The type was perpetuated in New England, where for a hundred years, there was not the slightest admixture of foreign blood, increased delicacy with each generation setting it farther and farther apart from the always grosser and coarser type in Old England. Puritan abstinence had much to do with this, though even for them, heavy feeding, as compared with any modern standard was the rule, its results being found in the diaries of what they recorded and believed to be spiritual conflicts. Then, as now, dyspepsia often posed as a delicately susceptible temperament, and the “pasty” of venison or game, fulfilled the same office as the pie into which it degenerated, and which is one of the most firmly established of American institutions. Then, as occasionally even to day, indigestion counted as “a hiding of the Lord’s face,” and a bilious attack as “the hand of the Lord laid heavily on one for reproof and correction.” Such “reproof and correction” would often follow if the breakfasts of the Earl of Lincoln and his household were of the same order as those of the Earl of Northumberland, in whose house “the family rose at six and took breakfast at seven. My Lord and Lady sat down to a repast of two pieces of salted fish, and half a dozen of red herrings, with four fresh ones, or a dish of sprats and a quart of beer and the same measure of wine … At other seasons, half a chine of mutton or of boiled beef, graced the board. Capons at two-pence apiece and plovers (at Christmas), were deemed too good for any digestion that was not carried on in a noble stomach.”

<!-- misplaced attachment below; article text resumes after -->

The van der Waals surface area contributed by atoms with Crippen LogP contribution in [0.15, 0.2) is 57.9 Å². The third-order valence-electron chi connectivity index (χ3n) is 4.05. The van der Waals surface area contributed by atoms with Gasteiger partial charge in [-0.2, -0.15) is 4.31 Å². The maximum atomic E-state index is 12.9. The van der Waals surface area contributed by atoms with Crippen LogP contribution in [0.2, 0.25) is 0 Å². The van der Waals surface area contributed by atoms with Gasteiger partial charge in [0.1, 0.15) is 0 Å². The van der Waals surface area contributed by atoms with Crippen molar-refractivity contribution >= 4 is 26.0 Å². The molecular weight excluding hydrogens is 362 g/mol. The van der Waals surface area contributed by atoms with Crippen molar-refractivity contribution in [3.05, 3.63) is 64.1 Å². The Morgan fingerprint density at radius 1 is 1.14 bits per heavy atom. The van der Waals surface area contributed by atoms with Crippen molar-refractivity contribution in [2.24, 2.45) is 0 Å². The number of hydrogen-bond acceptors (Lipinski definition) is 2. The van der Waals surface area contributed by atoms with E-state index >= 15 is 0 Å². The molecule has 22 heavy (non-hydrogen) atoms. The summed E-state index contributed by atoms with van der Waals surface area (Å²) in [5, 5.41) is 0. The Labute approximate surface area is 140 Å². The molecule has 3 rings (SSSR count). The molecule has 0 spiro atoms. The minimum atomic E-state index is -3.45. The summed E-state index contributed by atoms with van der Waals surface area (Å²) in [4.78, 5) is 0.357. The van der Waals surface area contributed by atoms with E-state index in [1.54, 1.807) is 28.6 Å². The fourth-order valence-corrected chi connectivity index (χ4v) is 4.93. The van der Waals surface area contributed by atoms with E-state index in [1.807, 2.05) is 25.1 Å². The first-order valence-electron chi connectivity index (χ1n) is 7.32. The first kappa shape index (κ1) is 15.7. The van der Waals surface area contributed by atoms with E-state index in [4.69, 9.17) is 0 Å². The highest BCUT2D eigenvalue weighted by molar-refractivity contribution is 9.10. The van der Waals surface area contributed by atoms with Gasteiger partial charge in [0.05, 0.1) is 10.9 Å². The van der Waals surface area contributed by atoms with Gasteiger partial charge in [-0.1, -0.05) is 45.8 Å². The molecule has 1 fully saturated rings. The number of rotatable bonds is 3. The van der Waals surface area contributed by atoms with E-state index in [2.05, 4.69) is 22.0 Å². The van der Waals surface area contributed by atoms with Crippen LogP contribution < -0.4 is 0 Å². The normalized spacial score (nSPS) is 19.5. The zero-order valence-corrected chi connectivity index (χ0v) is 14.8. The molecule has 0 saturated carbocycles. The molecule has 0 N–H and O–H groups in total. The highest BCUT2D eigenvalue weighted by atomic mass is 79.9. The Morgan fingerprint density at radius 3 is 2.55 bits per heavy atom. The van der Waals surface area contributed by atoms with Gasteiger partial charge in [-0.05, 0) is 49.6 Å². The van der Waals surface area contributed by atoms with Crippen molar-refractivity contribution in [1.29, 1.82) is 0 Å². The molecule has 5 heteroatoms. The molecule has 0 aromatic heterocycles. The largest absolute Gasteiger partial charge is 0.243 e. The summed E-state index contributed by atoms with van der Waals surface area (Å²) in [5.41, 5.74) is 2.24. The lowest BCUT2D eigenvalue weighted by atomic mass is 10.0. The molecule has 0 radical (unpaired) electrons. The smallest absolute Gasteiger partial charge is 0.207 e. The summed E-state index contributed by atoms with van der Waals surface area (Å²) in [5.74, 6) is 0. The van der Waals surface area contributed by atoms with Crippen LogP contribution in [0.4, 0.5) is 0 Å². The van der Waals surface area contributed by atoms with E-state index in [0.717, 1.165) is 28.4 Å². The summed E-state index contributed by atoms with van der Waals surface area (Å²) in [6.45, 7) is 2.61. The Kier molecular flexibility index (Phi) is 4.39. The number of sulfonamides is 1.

With the dropping of fasts and meager days, fish was seldom used, and the Sunday morning breakfast of Queen Elizabeth and her retinue in one of her “progresses” through the country, for which three oxen and one hundred and forty geese were furnished, became the standard, which did not alter for many generations. A diet more utterly unsuited to the child who passed from one fit of illness to another, could hardly be imagined, and the gloom discoverable in portions of her work was as certainly dyspepsia as she imagined it to be “the motion and power of ye Adversary.” Winthrop had encountered the same difficulty and with his usual insight and common sense, wrote in his private dairy fifteen years before he left England, “Sep: 8, 1612. ffinding that the variety of meates drawes me on to eate more than standeth with my healthe I have resolved not to eat of more than two dishes at any one meale, whither fish, fleshe, fowle or fruite or whitt-meats, etc; whither at home or abroade; the lord give me care and abilitie to perform it.” Evidently the flesh rebelled, for later he writes: “Idlenesse and gluttonie are the two maine pillars of the flesh his kingdome,” but he conquered finally, both he and Simon Bradstreet being singularly abstinent.

Her first sixteen years of life were, for Anne Dudley, filled with the intensest mental and spiritual activity—hampered and always in leading strings, but even so, an incredible advance on anything that had been the portion of women for generations. Then came, for the young girl, a change not wholly unexpected, yet destined to alter every plan, and uproot every early association. But to the memories of that loved early life she held with an English tenacity, not altered by transplanting, that is seen to-day in countless New Englanders, whose English blood is of as pure a strain as any to be found in the old home across the sea.


Categories: English Literature